A small asteroid hit us last weekend
Scientists have confirmed a meteor impact with Earth’s atmosphere over the Caribbean last weekend. The bright flash was detected by by NOAA’s GOES-16 satellite and other meteorological satellites, showing the event occurred on Saturday, June 22, 2019, at around 5:25 p.m. EDT (21:25 UTC) some 170 miles (274 km) south of Puerto Rico. Astronomer Peter Brown, a meteor expert from Western University in Ontario, Canada, said that an infrasound station located in Bermuda did detect airwaves produced by the space rock’s impact in the atmosphere. The object is believed to have been a small asteroid, and it was unusual in that it was detected prior to its impact – in the hours before – by the Atlas (Asteroid Terrestrial-impact Last Alert System) in Hawaii. Brown said the impact was:
… consistent with 3 to 5 kilotons (of energy).
By contrast, the atomic bomb dropped on Hiroshima on August 6, 1945, exploded with an energy of about 15 kilotons of TNT. Both the energy released, as well as the observations made from the Atlas Observatory, suggest the June 22 space rock was about 13 feet (4 meters) in diameter. Originally designated A10eoM1, the rock has now been designated as asteroid 2019 MO.
Just released MPEC with official designation (2019 MO) for A10eoM1 (that impacted earth’s atmosphere around
June 22 21:30 UTC) https://t.co/B9wcLpHaZT & https://t.co/LqrbGzpfJc #asteroids #astronomy cc @pgbrown @Yeqzids @fallingstarIfA @frankie57pr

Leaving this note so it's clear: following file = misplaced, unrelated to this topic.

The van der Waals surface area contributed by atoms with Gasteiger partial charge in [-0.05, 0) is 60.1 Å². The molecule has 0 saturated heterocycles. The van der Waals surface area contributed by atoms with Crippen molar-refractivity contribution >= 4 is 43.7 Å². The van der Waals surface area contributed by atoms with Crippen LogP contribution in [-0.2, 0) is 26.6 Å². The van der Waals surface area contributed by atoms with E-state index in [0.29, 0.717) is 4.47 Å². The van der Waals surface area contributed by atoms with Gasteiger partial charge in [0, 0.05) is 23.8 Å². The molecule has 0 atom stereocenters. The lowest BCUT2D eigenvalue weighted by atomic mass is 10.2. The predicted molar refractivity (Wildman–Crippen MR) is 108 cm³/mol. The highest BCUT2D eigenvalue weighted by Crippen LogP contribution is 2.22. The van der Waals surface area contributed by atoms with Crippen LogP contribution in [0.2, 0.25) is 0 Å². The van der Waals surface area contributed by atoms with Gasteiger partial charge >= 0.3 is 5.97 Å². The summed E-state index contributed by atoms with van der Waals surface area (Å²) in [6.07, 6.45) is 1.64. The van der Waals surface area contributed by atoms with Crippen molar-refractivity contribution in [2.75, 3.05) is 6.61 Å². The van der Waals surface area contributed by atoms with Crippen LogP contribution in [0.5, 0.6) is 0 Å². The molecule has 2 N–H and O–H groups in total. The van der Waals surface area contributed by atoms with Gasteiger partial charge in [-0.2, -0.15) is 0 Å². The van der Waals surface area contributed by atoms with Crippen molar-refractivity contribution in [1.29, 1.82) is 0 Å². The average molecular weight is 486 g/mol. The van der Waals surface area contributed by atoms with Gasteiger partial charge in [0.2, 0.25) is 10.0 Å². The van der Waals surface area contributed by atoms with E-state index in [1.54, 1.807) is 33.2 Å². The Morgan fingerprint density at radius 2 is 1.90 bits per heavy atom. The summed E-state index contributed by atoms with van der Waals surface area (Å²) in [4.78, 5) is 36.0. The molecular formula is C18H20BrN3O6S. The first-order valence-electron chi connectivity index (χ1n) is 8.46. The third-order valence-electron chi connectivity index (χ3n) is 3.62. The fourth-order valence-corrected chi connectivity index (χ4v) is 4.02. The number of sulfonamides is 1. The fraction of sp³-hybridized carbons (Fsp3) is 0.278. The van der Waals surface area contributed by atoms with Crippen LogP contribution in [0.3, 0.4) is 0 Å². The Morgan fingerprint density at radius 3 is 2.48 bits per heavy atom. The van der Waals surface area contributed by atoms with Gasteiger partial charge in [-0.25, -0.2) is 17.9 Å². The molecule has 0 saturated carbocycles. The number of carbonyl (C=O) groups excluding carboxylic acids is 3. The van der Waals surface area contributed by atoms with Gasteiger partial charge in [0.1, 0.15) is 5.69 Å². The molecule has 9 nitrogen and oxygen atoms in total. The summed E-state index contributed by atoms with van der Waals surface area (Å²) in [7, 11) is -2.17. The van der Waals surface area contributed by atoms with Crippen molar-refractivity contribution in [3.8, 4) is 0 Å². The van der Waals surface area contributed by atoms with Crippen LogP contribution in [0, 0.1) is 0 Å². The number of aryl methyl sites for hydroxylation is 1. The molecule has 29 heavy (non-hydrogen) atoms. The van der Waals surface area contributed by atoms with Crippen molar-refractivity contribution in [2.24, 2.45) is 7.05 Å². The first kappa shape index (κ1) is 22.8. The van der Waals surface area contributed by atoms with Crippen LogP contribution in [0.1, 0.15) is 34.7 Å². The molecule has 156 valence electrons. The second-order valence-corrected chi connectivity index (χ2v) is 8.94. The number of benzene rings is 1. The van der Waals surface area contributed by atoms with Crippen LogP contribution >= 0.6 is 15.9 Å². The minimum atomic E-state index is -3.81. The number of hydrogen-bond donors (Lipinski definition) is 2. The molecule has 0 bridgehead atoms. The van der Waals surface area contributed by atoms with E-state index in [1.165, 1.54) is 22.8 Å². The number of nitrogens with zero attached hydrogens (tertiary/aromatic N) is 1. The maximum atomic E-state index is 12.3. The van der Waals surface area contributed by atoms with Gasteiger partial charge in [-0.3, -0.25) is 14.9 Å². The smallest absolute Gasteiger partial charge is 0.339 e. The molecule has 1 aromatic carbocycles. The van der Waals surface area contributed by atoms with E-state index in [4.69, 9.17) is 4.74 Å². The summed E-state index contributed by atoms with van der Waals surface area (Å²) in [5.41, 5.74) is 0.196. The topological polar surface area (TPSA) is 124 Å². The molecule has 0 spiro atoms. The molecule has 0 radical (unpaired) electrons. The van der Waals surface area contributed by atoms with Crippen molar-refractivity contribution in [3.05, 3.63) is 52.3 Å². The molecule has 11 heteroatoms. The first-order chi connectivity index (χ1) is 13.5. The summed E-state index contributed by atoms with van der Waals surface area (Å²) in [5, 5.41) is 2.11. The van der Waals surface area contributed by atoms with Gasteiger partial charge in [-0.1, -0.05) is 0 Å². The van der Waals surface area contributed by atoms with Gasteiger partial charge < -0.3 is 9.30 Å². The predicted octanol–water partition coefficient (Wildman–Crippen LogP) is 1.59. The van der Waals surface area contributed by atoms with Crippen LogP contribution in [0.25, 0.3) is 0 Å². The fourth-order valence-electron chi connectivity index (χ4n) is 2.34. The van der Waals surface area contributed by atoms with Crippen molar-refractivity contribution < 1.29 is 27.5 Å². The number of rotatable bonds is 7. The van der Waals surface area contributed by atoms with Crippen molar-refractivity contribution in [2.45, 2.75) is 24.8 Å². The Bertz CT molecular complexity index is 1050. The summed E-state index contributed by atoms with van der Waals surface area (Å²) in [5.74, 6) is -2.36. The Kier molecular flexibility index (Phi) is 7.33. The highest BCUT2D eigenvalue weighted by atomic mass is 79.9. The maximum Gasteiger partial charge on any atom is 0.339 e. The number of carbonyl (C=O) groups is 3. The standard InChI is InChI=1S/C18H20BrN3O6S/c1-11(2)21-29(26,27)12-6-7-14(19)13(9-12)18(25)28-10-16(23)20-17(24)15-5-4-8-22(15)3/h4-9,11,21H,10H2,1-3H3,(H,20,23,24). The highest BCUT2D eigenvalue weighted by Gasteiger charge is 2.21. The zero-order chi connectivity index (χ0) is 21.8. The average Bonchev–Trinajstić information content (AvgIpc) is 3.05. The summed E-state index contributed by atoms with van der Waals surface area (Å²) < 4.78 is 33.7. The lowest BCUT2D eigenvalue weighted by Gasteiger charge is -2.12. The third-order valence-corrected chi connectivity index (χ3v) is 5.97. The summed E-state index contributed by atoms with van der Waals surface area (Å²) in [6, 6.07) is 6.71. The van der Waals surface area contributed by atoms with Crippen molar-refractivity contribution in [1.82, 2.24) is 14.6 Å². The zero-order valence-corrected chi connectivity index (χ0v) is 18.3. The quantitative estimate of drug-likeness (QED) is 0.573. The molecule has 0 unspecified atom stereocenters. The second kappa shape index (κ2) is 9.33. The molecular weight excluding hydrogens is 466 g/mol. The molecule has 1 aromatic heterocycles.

— Ernesto Guido (@comets77) June 25, 2019
Although small space rocks and fragments rain down on Earth’s atmosphere continuously, experts at NASA’s Center for Near Earth Object Studies say that large events such as the one on June 22 occur about once or twice a year. Earth’s atmosphere does its job in protecting us in these cases, causing drag or friction that disintegrates most of these small objects before they strike the ground (although a few do strike, and more fall into the ocean). Read more: Whoa! 26 atom-bomb-scale asteroid impacts since 2000
Earth got hit a few days ago by newly-discovered asteroid 2019 MO.@pgbrown has more graphics.
Here is a simulation of this event.https://t.co/UySMtOL8B4
An article by Brian Skiffhttps://t.co/fcK1ksvedD pic.twitter.com/WXsxZytpUs
— Tony Dunn (@tony873004) June 25, 2019
After analyzing the satellite images, expert meteor photographer Frankie Lucena commented:
Looks to be a mighty impressive event, for sure.
Some satellite images show the bright flash produced by the meteor, and seconds later, a line of its dissipating smoke trail.
According to Italian amateur astronomer Ernesto Guido, this is only the fourth time in history that an impacting object was observed prior to atmospheric entry.
Bottom line: Asteroid 2019 MO exploded in Earth’s atmosphere on June 22, 2019, with an energy equivalent to about 3 to 5 kilotons of TNT. Such events happen unexpectedly, once or twice yearly, astronomers say. This one was unusual in that the asteroid was detected in the hours before it struck.